January 2010

Top 50 Films of the Decade

Yes, it’s that time! 2009 is behind us; 2010 lies ahead. Looking back over the past 10 years, a lot has happened since The Matrix. The 00’s have seen more than their share of great movies, and trying to list the best is difficult. You can see I ended up with a list of 50 as opposed to a more manageable 10 or 25. There are just so many excellent films that I feel deserve some recognition, and listing only my top 10 doesn’t allow me room to do that. In light of the large number, I’ve kept my comments brief. You’re welcome.

The title Top 50 films may be somewhat misleading. This list is rightly considered my favorites of the decade, although the distinction between best and favorite is problematic at best. I wanted to choose movies that I felt had some kind of impact, but honestly what you’re going to see is movies that entertained me the most. I place a high premium on rewatchability, strong acting performances, visual beauty, and emotional resonance. My top 10 especially consists of movies that either connected with me in some personal way or had an effect on my experience with the medium as a whole. I’ll try to explain my reasoning where applicable.

I hope as you look over this list you’ll remember great movie moments you’ve already experienced and be encouraged to seek out some you may have missed. Enjoy, and happy New Year!


40. Brick (2005) Rian Johnson

Joseph Gordon-Levitt leads a young cast of unknowns in the decade’s most original neo-noir. He plays Brendan, a tough loner whose ex-girlfriend has disappeared for days. He launches an investigation to discern her fate and bring down those responsible. Along the way he forms uneasy alliances with the mysterious femme fatale Laura, a dangerous kingpin and his rogue accomplice, and the assistant vice principal. Did I mention all these kids are in high school? Writer/director Rian Johnson has fearlessly chosen to transpose the classic noir tropes – hard-boiled detective, distinctive (and sometimes cryptic) phraseology and speech patterns, troubled characters and a convoluted case – into an American high school. Brick is an involving, confident experiment that believes we will suspend our questions regarding the setting (where are their parents, etc) and enjoy the unique concoction. I was only too happy to oblige.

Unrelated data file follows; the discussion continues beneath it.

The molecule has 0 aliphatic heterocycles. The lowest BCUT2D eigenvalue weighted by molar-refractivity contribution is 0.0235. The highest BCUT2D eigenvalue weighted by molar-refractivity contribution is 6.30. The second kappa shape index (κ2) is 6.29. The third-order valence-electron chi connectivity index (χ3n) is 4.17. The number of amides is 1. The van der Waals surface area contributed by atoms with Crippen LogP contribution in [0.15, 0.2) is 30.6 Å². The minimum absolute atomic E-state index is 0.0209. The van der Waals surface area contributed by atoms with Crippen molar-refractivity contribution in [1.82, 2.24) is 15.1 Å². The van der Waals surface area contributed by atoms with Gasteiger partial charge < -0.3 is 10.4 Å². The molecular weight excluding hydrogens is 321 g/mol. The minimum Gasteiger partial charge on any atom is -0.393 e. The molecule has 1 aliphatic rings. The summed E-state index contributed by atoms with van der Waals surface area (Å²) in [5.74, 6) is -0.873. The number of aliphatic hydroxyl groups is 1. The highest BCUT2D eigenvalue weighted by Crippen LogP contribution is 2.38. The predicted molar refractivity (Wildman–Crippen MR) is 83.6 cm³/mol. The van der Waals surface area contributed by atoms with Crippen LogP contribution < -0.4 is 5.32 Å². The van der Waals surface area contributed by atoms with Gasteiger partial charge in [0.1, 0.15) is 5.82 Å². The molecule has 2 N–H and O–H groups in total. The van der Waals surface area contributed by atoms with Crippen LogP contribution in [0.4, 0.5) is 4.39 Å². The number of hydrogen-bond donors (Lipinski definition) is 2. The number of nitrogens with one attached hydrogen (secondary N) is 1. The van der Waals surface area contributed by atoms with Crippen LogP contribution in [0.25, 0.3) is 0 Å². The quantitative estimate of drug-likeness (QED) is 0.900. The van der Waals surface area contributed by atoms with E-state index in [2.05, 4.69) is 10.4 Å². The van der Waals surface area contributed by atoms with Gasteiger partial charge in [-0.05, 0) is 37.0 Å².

30. Hot Fuzz (2007) Edgar Wright

In a decade where great comedy movies have been few and far between, the duo of Simon Pegg and Nick Frost have been busy giving us big-screen laughs. As Shaun of the Dead was a parody of zombie movies and a successful zombie film on its own terms, so Hot Fuzz brings that same sensibility to action movies, and the result is even better. From Pegg’s hyper-serious dead-pan to Frost’s goofy earnestness, the tone of this movie is always just right. Even the editing is funny. Never have I laughed so much at a simple “traveling to a small town on a train” montage. The dialog is snappy and clever, often providing foreshadowing when memorable quotes will be revisited later in the film for even more comic effect. It’s silly and satisfying, a full comedy-action package.


20. The Emperor’s New Groove (2000) Mark Dindal

With the possible exception of The Princess and the Frog, this is Disney’s only great 2D movie of the decade. How the mighty have fallen. To its credit, The Emperor’s New Groove would have stood out even in the great 90’s. Groove has the distinction of being not just one of my favorite cartoons, but one of my favorite comedies in general. Stripping away the usual pretense and broadway-esque musical numbers, Groove instead became not a legendary fairy tale but a very simply drawn story about an obnoxious and bratty emperor who gets turned into a llama. And it totally works! This is a first rate joke-a-minute comedy romp with untouchable pacing, sharp wit and finely cast vocal performances. Whatever you think of David Spade, he could not be more perfect as the whiny Kuzco. He narrates his story with frenetic gusto, always quick to point out how he is being mistreated but blind to his own flaws. It’s zany, hilarious, and all-around fun. Get with the groove.


10. Eternal Sunshine of the Spotless Mind (2004) Michel Gondry

The pairing of Charlie Kaufman’s remarkable script with Michel Gondry’s fanciful direction was a match made in heaven. Kaufman writes stories that are poignant to the human experience but that unfold in unorthodox ways. Much of this film is a trip through the mind, memories, and subconscious of Joel, a quiet man who is trying to forget the pain of his last relationship. After he meets the fiesty Clementine, falls in love and eventually breaks up, she undergoes an experimental procedure to have Joel erased from her memory. Incensed, he begins to do the same. Only halfway through he decides he’d rather remember. Gondry is up the task of putting this struggle on film. He creates physical spaces out of abstract concepts that his actors can inhabit. Jim Carrey has never been better and Kate Winslet is completely believable as the moody but infectious Clem. This sci-fi flick is funny but also bittersweet, capturing the complex give and take that is a romantic relationship – and it’s one of the most visually inventive films of the decade.